South Korean Auto Unions Gearing Up For Strike

Derek Kreindler
by Derek Kreindler
south korean auto unions gearing up for strike

More than 70 percent of Hyundai’s 45,000 strong worker’s guild voted in favor of job actions, including a walkout planned for Friday. The guild is building up towards Hyundai’s first labor strike since 2008, as they seek better wages and reduced hours.

A report by Bloomberg lists the demands of Hyundai and Kia workers (who are also participating in the job action) as

a 151,696 won [$131] increase in monthly base pay [salary is around $39,000 for the average worker] and that the companies return 30 percent of net income to employees as bonuses…other demands include switching Hyundai Motor’s plants to two eight-hour shifts from the current double 12-hour rotation system…

Hyundai’s last strike in 2008 lasted 12 days and cost the company approximately 44,645 vehicles. The expanded overseas manufacturing presence of both Hyundai and Kia should help mitigate some of the damage, but a strike will still have negative effects on the steady sales growth of the two brands. While South Korean production only accounts for 46 percent of total production (down from 60 percent in 2008), overseas plants are operating at near full capacity, leaving little breathing room.

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26 of 27 comments
  • Jpolicke Jpolicke on Jul 12, 2012

    Sounds like they have no overtime laws there. How far does $39000 get you in S. Korea? It sounds like pretty good money for what I thought was a low cost-of-living country.

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    • Charly Charly on Jul 13, 2012

      @28-Cars-Later Not getting 30% of you normal yearly income is a lot harder than losing your second home

  • Detroit-X Detroit-X on Jul 12, 2012

    In a way, I say good for them. The internet tells them what the US and Germany pay their union people, and the benefits they get. It's only a matter of time before the wages equalize globally. You can fool some of the people, some of the time...

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    • Highdesertcat Highdesertcat on Jul 12, 2012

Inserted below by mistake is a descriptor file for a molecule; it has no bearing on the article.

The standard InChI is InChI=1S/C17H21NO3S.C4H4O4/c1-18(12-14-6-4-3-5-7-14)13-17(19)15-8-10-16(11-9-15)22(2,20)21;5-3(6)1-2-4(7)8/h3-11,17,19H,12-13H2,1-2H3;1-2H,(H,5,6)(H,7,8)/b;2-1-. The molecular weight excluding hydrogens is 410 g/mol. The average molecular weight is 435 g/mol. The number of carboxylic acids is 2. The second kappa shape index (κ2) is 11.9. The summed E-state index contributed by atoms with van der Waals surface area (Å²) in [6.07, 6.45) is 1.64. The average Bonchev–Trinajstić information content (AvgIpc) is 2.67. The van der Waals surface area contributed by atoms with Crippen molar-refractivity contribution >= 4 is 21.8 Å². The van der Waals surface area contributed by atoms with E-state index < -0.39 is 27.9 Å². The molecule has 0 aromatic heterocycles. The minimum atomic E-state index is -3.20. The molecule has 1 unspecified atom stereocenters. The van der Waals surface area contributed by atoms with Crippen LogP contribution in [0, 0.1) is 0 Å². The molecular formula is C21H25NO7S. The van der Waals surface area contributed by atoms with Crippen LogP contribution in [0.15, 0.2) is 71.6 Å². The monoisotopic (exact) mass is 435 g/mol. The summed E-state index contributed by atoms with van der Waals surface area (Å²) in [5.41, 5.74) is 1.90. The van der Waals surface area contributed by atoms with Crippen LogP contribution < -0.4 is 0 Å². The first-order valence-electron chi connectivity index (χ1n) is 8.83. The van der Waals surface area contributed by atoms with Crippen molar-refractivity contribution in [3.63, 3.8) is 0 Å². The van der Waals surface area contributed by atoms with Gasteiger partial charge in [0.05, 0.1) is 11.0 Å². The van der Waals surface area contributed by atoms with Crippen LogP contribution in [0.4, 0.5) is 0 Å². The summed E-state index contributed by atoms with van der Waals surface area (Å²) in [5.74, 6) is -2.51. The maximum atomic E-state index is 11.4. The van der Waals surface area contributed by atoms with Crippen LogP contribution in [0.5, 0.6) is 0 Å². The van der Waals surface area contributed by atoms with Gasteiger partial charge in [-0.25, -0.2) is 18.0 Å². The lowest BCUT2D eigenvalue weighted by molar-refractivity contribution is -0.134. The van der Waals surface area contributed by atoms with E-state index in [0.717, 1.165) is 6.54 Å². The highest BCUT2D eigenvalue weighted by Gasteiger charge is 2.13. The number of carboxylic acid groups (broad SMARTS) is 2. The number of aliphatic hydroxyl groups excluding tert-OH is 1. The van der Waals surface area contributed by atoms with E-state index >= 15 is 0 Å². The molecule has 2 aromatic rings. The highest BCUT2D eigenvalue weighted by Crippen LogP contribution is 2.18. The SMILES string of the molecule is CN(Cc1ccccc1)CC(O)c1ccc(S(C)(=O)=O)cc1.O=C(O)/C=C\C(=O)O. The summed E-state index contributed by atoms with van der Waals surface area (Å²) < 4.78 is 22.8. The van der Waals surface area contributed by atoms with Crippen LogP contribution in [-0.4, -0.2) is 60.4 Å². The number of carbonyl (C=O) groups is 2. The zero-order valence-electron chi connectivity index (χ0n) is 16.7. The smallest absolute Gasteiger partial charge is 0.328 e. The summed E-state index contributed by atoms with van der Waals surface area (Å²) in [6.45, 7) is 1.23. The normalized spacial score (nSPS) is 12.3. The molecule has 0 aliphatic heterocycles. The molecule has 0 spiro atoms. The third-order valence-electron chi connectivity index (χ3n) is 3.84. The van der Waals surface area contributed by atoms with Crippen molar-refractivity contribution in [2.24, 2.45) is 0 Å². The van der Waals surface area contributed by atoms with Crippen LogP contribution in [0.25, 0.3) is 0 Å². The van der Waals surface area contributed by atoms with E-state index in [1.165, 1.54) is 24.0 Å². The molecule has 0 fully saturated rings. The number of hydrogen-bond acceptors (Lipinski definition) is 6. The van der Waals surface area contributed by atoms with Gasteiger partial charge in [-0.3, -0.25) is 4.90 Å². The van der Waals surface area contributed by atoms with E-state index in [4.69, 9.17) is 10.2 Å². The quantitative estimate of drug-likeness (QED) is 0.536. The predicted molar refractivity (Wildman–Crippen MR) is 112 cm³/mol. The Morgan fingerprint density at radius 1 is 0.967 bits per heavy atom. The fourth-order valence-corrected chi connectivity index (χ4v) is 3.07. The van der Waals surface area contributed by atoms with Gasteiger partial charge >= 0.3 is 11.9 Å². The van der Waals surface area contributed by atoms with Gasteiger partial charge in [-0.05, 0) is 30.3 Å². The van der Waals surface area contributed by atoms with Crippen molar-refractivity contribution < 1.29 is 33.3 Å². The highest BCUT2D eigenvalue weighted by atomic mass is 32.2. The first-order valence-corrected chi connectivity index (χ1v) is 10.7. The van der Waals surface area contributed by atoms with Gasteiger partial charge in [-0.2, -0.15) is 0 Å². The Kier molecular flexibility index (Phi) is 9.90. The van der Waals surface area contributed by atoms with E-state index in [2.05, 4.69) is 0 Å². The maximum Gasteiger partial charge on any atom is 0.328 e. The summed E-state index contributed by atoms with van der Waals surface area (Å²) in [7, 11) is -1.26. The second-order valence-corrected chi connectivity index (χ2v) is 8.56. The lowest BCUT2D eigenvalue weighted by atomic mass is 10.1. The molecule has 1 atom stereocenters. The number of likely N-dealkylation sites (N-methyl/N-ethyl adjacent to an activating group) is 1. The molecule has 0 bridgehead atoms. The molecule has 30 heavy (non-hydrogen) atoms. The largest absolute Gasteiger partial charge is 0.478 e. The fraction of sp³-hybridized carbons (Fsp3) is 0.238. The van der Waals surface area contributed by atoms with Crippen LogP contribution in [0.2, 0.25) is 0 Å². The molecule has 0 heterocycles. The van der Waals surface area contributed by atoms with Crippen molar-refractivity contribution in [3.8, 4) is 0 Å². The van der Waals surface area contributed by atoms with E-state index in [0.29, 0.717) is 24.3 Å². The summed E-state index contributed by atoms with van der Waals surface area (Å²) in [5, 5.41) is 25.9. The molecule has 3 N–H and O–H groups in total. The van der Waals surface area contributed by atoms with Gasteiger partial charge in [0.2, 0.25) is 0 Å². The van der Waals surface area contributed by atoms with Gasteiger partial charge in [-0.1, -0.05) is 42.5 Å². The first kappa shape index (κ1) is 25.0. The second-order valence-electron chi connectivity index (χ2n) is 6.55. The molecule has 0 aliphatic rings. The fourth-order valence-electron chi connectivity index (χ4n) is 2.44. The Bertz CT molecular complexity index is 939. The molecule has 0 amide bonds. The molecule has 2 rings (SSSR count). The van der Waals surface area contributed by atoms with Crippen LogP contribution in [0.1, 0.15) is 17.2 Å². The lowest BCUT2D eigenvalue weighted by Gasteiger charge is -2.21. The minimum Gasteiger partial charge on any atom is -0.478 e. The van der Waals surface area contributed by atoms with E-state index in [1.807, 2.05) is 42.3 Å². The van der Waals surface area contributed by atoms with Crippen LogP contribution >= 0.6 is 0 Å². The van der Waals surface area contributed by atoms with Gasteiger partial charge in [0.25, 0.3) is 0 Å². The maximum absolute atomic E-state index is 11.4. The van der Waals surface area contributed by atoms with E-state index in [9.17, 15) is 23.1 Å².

@don1967 Detroit-X makes an excellent point. These South Korean Auto Unions have the UAW as their role model and they saw for themselves how the UAW killed the US auto industry and actually profitted from that when the US government bailed them out along with their bankrupt employers. And on top of that the unions were given a chair at the table AND a part-ownership in the company. With an example like that, how can we possibly blame these unions for wanting the same gains for themselves? Hyundai/Kia and GM will give these unions whatever they want so as not to upset the applecart of North American operations. I would call that prudent strategy on the part of the unions. The end justifies the means.

  • El scotto El scotto on Jul 12, 2012

    I'm thinking water cannons, fist fights, and sound bites.

  • Don1967 Don1967 on Jul 12, 2012

    How strange that Hyundai Alabama has a relatively happy, non-unionized labour force while Hyundai Korea does not. Is this explained by a difference in corporate culture between the two continents, or a difference in social culture?

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    • Carbiz Carbiz on Jul 13, 2012

      @Detroit-X The Alabama plant has only been open 7 years. Not enough time for workers to feel secure and start bitching. All was hunky dorey at the Honda Alliston plant for the first 10 years, too.... eventually, it's human nature to want more and to bite the hand that feeds you.